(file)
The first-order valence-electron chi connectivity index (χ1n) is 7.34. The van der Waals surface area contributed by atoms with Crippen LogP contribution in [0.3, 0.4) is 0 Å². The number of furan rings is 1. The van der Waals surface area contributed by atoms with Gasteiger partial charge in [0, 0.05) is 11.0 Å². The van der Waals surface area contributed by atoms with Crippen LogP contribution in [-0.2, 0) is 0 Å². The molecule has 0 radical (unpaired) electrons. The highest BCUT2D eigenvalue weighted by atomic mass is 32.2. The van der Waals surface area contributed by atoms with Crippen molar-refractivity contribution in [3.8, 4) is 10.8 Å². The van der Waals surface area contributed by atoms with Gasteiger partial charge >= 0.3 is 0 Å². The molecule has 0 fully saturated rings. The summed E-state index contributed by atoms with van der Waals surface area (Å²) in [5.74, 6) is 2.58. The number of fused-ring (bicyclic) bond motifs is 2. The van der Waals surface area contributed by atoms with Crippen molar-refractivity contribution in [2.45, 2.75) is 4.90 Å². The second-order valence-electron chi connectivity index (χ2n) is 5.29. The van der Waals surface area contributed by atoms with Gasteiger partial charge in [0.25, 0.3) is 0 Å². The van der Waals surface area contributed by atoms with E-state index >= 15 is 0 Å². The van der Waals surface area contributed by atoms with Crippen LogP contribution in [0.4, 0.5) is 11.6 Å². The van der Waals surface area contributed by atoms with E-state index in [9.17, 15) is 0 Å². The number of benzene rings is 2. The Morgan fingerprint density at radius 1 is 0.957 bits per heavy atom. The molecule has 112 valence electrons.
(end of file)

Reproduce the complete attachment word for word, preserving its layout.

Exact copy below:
The first-order valence-electron chi connectivity index (χ1n) is 7.34. The van der Waals surface area contributed by atoms with Crippen LogP contribution in [0.3, 0.4) is 0 Å². The number of furan rings is 1. The van der Waals surface area contributed by atoms with Gasteiger partial charge in [0, 0.05) is 11.0 Å². The van der Waals surface area contributed by atoms with Crippen LogP contribution in [-0.2, 0) is 0 Å². The molecule has 0 radical (unpaired) electrons. The highest BCUT2D eigenvalue weighted by atomic mass is 32.2. The van der Waals surface area contributed by atoms with Crippen molar-refractivity contribution in [3.8, 4) is 10.8 Å². The van der Waals surface area contributed by atoms with Gasteiger partial charge >= 0.3 is 0 Å². The molecule has 0 fully saturated rings. The summed E-state index contributed by atoms with van der Waals surface area (Å²) in [5.74, 6) is 2.58. The number of fused-ring (bicyclic) bond motifs is 2. The van der Waals surface area contributed by atoms with Crippen molar-refractivity contribution in [2.45, 2.75) is 4.90 Å². The second-order valence-electron chi connectivity index (χ2n) is 5.29. The van der Waals surface area contributed by atoms with Gasteiger partial charge in [0.25, 0.3) is 0 Å². The van der Waals surface area contributed by atoms with E-state index >= 15 is 0 Å². The van der Waals surface area contributed by atoms with Crippen LogP contribution in [0.4, 0.5) is 11.6 Å². The van der Waals surface area contributed by atoms with E-state index in [9.17, 15) is 0 Å². The number of benzene rings is 2. The Morgan fingerprint density at radius 1 is 0.957 bits per heavy atom. The molecule has 112 valence electrons.